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Marines stand down historic 1st Tank Battalion in continued shift to amphibious roots

Washington Examiner logo Washington Examiner 5/24/2021 Abraham Mahshie
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A Marine Corps tank battalion that fought in World War II, Korea, and Vietnam was deactivated Friday, part of a modernization effort intended to bring the corps back to its roots as an amphibious fighting force.

The 1st Tank Battalion at the Marine Corps Air Ground Combat Center in Twentynine Palms, California, was the latest to retire its tanks on Friday. Marine Corps Commandant Gen. David Berger has called for divesting from legacy land-based capabilities as the Marine Corps prepares to meet great power competition with China in the vast waters of the Indo-Pacific region.

Ironically, the first battle of the 1st Tank Battalion was part of the Pacific campaign of World War II.

Marines landed on the shores of Guadalcanal, part of the Solomon Islands in the South Pacific. There, tanks advanced on Aug. 7, 1942, in an effort to remove Japanese soldiers from outlying Pacific islands.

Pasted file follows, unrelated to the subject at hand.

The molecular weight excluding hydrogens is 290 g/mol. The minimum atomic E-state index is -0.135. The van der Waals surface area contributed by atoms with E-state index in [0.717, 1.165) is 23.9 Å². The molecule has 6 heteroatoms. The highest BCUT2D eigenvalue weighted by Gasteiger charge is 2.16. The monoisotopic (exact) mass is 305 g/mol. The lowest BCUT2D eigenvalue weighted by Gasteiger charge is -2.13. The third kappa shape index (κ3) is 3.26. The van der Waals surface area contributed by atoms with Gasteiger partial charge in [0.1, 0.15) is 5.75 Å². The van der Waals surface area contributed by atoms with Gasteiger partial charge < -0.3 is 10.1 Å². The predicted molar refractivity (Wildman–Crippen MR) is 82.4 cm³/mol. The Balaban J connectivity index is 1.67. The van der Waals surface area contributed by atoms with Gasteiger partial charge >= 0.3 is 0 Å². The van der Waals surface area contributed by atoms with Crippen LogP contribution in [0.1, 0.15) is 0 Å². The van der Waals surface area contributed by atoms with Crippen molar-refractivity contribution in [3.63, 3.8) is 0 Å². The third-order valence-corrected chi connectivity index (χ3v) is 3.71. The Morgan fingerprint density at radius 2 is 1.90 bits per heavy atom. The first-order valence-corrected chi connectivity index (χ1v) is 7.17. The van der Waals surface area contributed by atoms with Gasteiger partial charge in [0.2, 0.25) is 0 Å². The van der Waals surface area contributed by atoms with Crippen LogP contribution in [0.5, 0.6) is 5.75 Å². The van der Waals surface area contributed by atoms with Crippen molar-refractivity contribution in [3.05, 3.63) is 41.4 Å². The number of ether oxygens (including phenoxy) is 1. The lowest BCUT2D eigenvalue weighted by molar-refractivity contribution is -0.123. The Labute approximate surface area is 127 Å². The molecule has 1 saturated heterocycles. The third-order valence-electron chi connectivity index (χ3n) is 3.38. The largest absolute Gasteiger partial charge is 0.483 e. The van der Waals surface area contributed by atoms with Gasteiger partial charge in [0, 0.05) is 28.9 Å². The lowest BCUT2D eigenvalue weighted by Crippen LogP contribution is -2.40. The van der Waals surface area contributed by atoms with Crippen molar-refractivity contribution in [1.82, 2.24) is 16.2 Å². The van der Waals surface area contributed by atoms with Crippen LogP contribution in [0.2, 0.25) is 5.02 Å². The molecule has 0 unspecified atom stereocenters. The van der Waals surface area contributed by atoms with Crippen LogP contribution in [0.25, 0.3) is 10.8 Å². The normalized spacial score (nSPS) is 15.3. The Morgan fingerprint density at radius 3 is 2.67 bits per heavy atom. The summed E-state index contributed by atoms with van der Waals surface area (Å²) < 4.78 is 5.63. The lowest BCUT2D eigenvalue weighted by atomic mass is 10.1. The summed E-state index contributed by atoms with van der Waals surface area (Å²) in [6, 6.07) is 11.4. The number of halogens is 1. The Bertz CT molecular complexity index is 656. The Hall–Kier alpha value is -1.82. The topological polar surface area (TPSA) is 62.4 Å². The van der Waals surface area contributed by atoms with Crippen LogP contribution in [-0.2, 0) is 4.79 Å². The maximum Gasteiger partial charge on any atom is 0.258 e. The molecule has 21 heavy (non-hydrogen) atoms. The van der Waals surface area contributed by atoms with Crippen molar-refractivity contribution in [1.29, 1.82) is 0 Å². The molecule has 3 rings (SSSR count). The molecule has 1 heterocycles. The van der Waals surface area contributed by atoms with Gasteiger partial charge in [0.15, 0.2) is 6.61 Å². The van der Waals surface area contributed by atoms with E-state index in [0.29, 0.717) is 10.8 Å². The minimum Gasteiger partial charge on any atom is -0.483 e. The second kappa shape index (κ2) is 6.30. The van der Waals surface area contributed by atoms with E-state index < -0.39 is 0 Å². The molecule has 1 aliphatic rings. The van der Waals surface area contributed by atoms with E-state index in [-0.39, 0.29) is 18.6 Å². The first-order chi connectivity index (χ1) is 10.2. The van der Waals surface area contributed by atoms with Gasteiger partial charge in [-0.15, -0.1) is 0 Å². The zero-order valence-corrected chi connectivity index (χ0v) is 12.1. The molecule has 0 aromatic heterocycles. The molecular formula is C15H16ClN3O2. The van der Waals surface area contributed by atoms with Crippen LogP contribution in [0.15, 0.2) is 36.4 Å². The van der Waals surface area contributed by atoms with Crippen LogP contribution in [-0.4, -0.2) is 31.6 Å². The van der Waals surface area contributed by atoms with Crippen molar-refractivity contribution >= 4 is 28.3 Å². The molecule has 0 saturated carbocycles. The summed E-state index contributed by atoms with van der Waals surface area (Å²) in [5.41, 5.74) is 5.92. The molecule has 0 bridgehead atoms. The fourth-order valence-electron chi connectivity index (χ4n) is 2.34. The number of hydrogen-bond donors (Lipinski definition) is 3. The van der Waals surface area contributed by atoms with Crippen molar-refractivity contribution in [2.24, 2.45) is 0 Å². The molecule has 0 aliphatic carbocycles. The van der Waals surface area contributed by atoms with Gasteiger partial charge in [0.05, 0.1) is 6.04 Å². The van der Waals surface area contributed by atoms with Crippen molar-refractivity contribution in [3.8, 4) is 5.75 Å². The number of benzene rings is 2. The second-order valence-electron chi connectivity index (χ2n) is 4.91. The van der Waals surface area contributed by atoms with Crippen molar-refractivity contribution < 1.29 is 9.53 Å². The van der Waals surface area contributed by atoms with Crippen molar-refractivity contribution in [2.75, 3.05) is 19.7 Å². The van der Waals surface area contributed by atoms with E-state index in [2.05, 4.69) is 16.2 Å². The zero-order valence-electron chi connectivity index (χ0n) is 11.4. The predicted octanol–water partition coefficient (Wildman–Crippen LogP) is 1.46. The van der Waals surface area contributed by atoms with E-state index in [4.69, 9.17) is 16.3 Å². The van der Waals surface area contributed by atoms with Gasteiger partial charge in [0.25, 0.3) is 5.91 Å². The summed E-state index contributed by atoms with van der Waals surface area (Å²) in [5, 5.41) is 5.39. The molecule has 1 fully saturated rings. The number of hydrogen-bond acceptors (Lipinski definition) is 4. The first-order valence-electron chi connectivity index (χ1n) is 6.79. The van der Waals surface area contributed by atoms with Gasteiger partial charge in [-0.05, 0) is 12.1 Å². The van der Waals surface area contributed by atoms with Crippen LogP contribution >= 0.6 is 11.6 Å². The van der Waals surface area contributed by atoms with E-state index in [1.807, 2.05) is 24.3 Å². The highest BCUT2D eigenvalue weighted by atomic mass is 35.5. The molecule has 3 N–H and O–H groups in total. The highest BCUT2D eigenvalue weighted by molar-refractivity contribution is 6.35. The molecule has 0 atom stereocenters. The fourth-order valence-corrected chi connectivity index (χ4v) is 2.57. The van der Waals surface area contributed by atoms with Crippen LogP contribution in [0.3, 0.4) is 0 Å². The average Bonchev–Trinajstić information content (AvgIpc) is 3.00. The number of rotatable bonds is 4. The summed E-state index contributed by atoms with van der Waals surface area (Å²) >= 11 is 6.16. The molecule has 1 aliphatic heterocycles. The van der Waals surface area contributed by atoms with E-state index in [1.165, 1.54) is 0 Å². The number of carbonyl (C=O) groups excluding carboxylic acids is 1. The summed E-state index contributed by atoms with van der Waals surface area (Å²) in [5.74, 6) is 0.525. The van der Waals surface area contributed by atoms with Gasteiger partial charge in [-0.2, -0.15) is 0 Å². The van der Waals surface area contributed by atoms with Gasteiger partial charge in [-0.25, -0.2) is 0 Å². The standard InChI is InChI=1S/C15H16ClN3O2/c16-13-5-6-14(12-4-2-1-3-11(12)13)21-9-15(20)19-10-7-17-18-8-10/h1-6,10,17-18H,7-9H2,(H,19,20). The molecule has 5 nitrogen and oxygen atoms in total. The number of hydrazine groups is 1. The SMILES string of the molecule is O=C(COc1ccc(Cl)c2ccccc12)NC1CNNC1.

The 1st Tank Battalion has come a long way from the M2 light tank employed in the Pacific campaign. But the M1A1 Abrams battle tank also had decades of service ranging from Helmand province in Afghanistan to both Iraq wars.

A Marine Corps spokesman told the Washington Examiner Monday that hundreds of Marines in the deactivating tank battalions have been offered the opportunity to switch to the Army, change career fields, or take early release from their contracts.

The Marines are very close to the end of their tank capabilities now with the closure of the 2nd Tank Battalion at Camp LeJeune in early May and last week's deactivation of the 1st Tank Battalion.

Berger said at a recent Brookings Institution forum that the move is about the future and competition with China.

“We are reorienting from a ground sustained-land forces motive, which we've had to do for the nation for the past 20 years, into a naval expeditionary maritime mode,” he said. “This littoral warfare is where you expect the Marine Corps to come on strong, and that's where we're headed.”


Berger explained that the Marines must be about sea control and sea denial in support of the Navy.

“That naval orientation is clearly driving our investments in things like long-range precision fires, things like light amphibious warships,” he said. “We need less tanks. We need less short-range, towed artillery, which suited our needs prior.”

Tags: News, National Security, Department of Defense, Pentagon, Marine Corps, China

Original Author: Abraham Mahshie

Original Location: Marines stand down historic 1st Tank Battalion in continued shift to amphibious roots


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